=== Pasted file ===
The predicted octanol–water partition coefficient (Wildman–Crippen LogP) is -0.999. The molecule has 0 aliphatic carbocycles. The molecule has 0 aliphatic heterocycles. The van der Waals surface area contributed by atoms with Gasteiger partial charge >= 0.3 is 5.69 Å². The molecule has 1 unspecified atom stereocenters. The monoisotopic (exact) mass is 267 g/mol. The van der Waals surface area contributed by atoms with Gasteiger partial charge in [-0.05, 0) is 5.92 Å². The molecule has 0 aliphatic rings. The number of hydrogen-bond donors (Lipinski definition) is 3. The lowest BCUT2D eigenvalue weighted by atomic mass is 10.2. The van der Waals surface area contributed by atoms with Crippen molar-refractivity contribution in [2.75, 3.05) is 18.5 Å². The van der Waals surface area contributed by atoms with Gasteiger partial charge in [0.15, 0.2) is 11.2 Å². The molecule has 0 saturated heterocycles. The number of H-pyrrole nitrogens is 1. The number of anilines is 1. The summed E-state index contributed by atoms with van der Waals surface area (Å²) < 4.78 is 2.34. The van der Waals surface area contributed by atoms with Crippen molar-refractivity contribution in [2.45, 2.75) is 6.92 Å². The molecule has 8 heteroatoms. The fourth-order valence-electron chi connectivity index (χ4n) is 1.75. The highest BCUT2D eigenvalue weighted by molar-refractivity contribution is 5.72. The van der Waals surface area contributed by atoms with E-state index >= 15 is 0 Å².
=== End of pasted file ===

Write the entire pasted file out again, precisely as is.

The predicted octanol–water partition coefficient (Wildman–Crippen LogP) is -0.999. The molecule has 0 aliphatic carbocycles. The molecule has 0 aliphatic heterocycles. The van der Waals surface area contributed by atoms with Gasteiger partial charge >= 0.3 is 5.69 Å². The molecule has 1 unspecified atom stereocenters. The monoisotopic (exact) mass is 267 g/mol. The van der Waals surface area contributed by atoms with Gasteiger partial charge in [-0.05, 0) is 5.92 Å². The molecule has 0 aliphatic rings. The number of hydrogen-bond donors (Lipinski definition) is 3. The lowest BCUT2D eigenvalue weighted by atomic mass is 10.2. The van der Waals surface area contributed by atoms with Crippen molar-refractivity contribution in [2.75, 3.05) is 18.5 Å². The van der Waals surface area contributed by atoms with Gasteiger partial charge in [0.15, 0.2) is 11.2 Å². The molecule has 0 saturated heterocycles. The number of H-pyrrole nitrogens is 1. The number of anilines is 1. The summed E-state index contributed by atoms with van der Waals surface area (Å²) < 4.78 is 2.34. The van der Waals surface area contributed by atoms with Crippen molar-refractivity contribution in [2.45, 2.75) is 6.92 Å². The molecule has 8 heteroatoms. The fourth-order valence-electron chi connectivity index (χ4n) is 1.75. The highest BCUT2D eigenvalue weighted by molar-refractivity contribution is 5.72. The van der Waals surface area contributed by atoms with E-state index >= 15 is 0 Å².